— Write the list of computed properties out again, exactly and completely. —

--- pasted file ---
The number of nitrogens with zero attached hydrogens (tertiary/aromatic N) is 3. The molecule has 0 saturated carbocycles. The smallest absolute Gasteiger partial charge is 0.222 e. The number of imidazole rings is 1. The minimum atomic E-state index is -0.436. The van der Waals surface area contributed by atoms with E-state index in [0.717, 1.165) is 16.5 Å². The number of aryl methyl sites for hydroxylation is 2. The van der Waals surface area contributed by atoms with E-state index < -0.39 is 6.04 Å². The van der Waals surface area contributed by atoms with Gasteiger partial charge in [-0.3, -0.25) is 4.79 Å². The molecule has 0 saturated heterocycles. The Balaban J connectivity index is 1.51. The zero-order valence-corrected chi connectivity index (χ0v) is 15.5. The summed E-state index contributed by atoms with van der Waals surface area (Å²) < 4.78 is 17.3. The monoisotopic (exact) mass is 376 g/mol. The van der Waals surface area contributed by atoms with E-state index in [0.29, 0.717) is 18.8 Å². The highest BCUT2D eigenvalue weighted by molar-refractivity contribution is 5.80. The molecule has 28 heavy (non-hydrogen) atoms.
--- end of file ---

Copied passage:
The number of nitrogens with zero attached hydrogens (tertiary/aromatic N) is 3. The molecule has 0 saturated carbocycles. The smallest absolute Gasteiger partial charge is 0.222 e. The number of imidazole rings is 1. The minimum atomic E-state index is -0.436. The van der Waals surface area contributed by atoms with E-state index in [0.717, 1.165) is 16.5 Å². The number of aryl methyl sites for hydroxylation is 2. The van der Waals surface area contributed by atoms with E-state index < -0.39 is 6.04 Å². The van der Waals surface area contributed by atoms with Gasteiger partial charge in [-0.3, -0.25) is 4.79 Å². The molecule has 0 saturated heterocycles. The Balaban J connectivity index is 1.51. The zero-order valence-corrected chi connectivity index (χ0v) is 15.5. The summed E-state index contributed by atoms with van der Waals surface area (Å²) < 4.78 is 17.3. The monoisotopic (exact) mass is 376 g/mol. The van der Waals surface area contributed by atoms with E-state index in [0.29, 0.717) is 18.8 Å². The highest BCUT2D eigenvalue weighted by molar-refractivity contribution is 5.80. The molecule has 28 heavy (non-hydrogen) atoms.